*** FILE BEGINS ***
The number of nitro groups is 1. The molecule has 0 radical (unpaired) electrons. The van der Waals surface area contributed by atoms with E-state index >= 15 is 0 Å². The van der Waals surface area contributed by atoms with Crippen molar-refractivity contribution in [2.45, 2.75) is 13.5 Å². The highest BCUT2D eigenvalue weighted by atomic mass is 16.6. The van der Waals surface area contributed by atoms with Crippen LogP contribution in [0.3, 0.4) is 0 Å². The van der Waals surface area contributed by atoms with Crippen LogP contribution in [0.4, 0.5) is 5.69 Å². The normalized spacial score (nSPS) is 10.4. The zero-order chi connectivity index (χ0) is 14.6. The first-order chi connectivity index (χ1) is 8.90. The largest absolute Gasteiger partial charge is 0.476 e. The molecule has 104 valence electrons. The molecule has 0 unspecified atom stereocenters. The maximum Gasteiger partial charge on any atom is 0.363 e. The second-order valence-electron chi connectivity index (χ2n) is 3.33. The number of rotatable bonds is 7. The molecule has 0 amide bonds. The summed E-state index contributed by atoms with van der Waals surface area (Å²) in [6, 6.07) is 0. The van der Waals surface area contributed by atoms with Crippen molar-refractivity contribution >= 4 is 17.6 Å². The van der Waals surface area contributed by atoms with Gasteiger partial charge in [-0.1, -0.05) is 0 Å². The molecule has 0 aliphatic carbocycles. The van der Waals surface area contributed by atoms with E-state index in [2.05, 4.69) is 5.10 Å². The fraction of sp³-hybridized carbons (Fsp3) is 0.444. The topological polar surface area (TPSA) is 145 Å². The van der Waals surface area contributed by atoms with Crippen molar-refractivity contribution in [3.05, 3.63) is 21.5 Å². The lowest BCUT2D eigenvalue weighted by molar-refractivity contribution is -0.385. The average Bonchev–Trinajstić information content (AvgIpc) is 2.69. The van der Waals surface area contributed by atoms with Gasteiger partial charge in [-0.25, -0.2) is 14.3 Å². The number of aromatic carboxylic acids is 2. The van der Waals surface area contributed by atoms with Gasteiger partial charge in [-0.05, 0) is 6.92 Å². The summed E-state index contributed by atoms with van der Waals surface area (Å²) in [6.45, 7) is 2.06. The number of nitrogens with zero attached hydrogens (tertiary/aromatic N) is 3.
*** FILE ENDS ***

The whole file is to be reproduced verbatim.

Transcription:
The number of nitro groups is 1. The molecule has 0 radical (unpaired) electrons. The van der Waals surface area contributed by atoms with E-state index >= 15 is 0 Å². The van der Waals surface area contributed by atoms with Crippen molar-refractivity contribution in [2.45, 2.75) is 13.5 Å². The highest BCUT2D eigenvalue weighted by atomic mass is 16.6. The van der Waals surface area contributed by atoms with Crippen LogP contribution in [0.3, 0.4) is 0 Å². The van der Waals surface area contributed by atoms with Crippen LogP contribution in [0.4, 0.5) is 5.69 Å². The normalized spacial score (nSPS) is 10.4. The zero-order chi connectivity index (χ0) is 14.6. The first-order chi connectivity index (χ1) is 8.90. The largest absolute Gasteiger partial charge is 0.476 e. The molecule has 104 valence electrons. The molecule has 0 unspecified atom stereocenters. The maximum Gasteiger partial charge on any atom is 0.363 e. The second-order valence-electron chi connectivity index (χ2n) is 3.33. The number of rotatable bonds is 7. The molecule has 0 amide bonds. The summed E-state index contributed by atoms with van der Waals surface area (Å²) in [6, 6.07) is 0. The van der Waals surface area contributed by atoms with Crippen molar-refractivity contribution >= 4 is 17.6 Å². The van der Waals surface area contributed by atoms with Gasteiger partial charge in [-0.1, -0.05) is 0 Å². The molecule has 0 aliphatic carbocycles. The van der Waals surface area contributed by atoms with E-state index in [2.05, 4.69) is 5.10 Å². The fraction of sp³-hybridized carbons (Fsp3) is 0.444. The topological polar surface area (TPSA) is 145 Å². The van der Waals surface area contributed by atoms with Crippen molar-refractivity contribution in [3.05, 3.63) is 21.5 Å². The lowest BCUT2D eigenvalue weighted by molar-refractivity contribution is -0.385. The average Bonchev–Trinajstić information content (AvgIpc) is 2.69. The van der Waals surface area contributed by atoms with Gasteiger partial charge in [-0.25, -0.2) is 14.3 Å². The number of aromatic carboxylic acids is 2. The van der Waals surface area contributed by atoms with Gasteiger partial charge in [-0.05, 0) is 6.92 Å². The summed E-state index contributed by atoms with van der Waals surface area (Å²) in [6.45, 7) is 2.06. The number of nitrogens with zero attached hydrogens (tertiary/aromatic N) is 3.